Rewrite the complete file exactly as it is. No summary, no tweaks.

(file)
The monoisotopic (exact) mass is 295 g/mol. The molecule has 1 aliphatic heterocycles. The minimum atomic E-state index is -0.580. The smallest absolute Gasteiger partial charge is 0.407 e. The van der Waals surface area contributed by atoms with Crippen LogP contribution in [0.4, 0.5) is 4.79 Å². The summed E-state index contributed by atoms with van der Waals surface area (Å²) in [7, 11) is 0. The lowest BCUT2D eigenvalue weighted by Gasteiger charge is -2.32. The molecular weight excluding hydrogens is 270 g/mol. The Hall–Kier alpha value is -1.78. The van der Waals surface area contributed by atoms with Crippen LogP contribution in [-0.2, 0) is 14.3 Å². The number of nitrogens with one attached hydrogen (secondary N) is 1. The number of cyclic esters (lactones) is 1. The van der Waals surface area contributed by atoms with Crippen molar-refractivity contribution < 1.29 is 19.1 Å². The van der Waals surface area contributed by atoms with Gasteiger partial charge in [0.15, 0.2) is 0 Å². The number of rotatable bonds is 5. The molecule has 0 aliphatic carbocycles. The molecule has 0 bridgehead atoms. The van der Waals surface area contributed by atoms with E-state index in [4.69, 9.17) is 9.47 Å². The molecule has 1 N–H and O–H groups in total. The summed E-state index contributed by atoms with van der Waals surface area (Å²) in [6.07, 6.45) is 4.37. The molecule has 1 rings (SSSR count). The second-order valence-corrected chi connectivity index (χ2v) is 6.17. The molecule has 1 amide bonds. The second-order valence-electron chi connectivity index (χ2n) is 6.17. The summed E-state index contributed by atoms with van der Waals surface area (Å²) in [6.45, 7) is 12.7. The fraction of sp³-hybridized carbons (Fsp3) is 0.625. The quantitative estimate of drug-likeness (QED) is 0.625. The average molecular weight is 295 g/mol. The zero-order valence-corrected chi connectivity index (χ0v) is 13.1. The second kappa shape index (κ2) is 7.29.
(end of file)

The monoisotopic (exact) mass is 295 g/mol. The molecule has 1 aliphatic heterocycles. The minimum atomic E-state index is -0.580. The smallest absolute Gasteiger partial charge is 0.407 e. The van der Waals surface area contributed by atoms with Crippen LogP contribution in [0.4, 0.5) is 4.79 Å². The summed E-state index contributed by atoms with van der Waals surface area (Å²) in [7, 11) is 0. The lowest BCUT2D eigenvalue weighted by Gasteiger charge is -2.32. The molecular weight excluding hydrogens is 270 g/mol. The Hall–Kier alpha value is -1.78. The van der Waals surface area contributed by atoms with Crippen LogP contribution in [-0.2, 0) is 14.3 Å². The number of nitrogens with one attached hydrogen (secondary N) is 1. The number of cyclic esters (lactones) is 1. The van der Waals surface area contributed by atoms with Crippen molar-refractivity contribution < 1.29 is 19.1 Å². The van der Waals surface area contributed by atoms with Gasteiger partial charge in [0.15, 0.2) is 0 Å². The number of rotatable bonds is 5. The molecule has 0 aliphatic carbocycles. The molecule has 0 bridgehead atoms. The van der Waals surface area contributed by atoms with E-state index in [4.69, 9.17) is 9.47 Å². The molecule has 1 N–H and O–H groups in total. The summed E-state index contributed by atoms with van der Waals surface area (Å²) in [6.07, 6.45) is 4.37. The molecule has 1 rings (SSSR count). The second-order valence-corrected chi connectivity index (χ2v) is 6.17. The molecule has 1 amide bonds. The second-order valence-electron chi connectivity index (χ2n) is 6.17. The summed E-state index contributed by atoms with van der Waals surface area (Å²) in [6.45, 7) is 12.7. The fraction of sp³-hybridized carbons (Fsp3) is 0.625. The quantitative estimate of drug-likeness (QED) is 0.625. The average molecular weight is 295 g/mol. The zero-order valence-corrected chi connectivity index (χ0v) is 13.1. The second kappa shape index (κ2) is 7.29.